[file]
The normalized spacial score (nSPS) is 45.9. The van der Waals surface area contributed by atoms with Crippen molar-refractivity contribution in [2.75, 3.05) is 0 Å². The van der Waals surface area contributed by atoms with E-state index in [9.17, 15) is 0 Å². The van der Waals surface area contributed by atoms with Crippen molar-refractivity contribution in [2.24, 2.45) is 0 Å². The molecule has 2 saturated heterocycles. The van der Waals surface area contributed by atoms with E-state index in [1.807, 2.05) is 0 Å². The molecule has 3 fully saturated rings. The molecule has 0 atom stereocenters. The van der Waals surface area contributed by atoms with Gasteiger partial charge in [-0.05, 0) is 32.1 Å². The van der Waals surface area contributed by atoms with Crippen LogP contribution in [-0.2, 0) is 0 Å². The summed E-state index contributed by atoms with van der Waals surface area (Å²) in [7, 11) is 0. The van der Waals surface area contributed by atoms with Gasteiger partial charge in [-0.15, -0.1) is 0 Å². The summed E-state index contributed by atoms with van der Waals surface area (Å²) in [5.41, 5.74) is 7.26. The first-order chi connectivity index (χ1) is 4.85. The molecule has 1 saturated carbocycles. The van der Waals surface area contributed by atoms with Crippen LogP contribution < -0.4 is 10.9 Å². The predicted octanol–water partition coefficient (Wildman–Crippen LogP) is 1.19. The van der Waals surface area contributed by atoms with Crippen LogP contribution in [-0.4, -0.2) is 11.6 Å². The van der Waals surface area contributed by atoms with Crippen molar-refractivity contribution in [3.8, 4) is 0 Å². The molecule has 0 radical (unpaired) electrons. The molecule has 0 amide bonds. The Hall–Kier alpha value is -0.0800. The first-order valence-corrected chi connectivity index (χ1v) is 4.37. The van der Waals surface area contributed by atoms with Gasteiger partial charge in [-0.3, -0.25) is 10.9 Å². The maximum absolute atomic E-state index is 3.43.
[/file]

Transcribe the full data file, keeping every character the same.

The normalized spacial score (nSPS) is 45.9. The van der Waals surface area contributed by atoms with Crippen molar-refractivity contribution in [2.75, 3.05) is 0 Å². The van der Waals surface area contributed by atoms with E-state index in [9.17, 15) is 0 Å². The van der Waals surface area contributed by atoms with Crippen molar-refractivity contribution in [2.24, 2.45) is 0 Å². The molecule has 2 saturated heterocycles. The van der Waals surface area contributed by atoms with E-state index in [1.807, 2.05) is 0 Å². The molecule has 3 fully saturated rings. The molecule has 0 atom stereocenters. The van der Waals surface area contributed by atoms with Gasteiger partial charge in [-0.05, 0) is 32.1 Å². The van der Waals surface area contributed by atoms with Crippen LogP contribution in [-0.2, 0) is 0 Å². The summed E-state index contributed by atoms with van der Waals surface area (Å²) in [7, 11) is 0. The van der Waals surface area contributed by atoms with Gasteiger partial charge in [-0.15, -0.1) is 0 Å². The summed E-state index contributed by atoms with van der Waals surface area (Å²) in [5.41, 5.74) is 7.26. The first-order chi connectivity index (χ1) is 4.85. The molecule has 1 saturated carbocycles. The van der Waals surface area contributed by atoms with Crippen LogP contribution < -0.4 is 10.9 Å². The predicted octanol–water partition coefficient (Wildman–Crippen LogP) is 1.19. The van der Waals surface area contributed by atoms with Crippen LogP contribution in [-0.4, -0.2) is 11.6 Å². The van der Waals surface area contributed by atoms with Crippen molar-refractivity contribution in [3.8, 4) is 0 Å². The molecule has 0 radical (unpaired) electrons. The molecule has 0 amide bonds. The Hall–Kier alpha value is -0.0800. The first-order valence-corrected chi connectivity index (χ1v) is 4.37. The van der Waals surface area contributed by atoms with Gasteiger partial charge in [-0.3, -0.25) is 10.9 Å². The maximum absolute atomic E-state index is 3.43.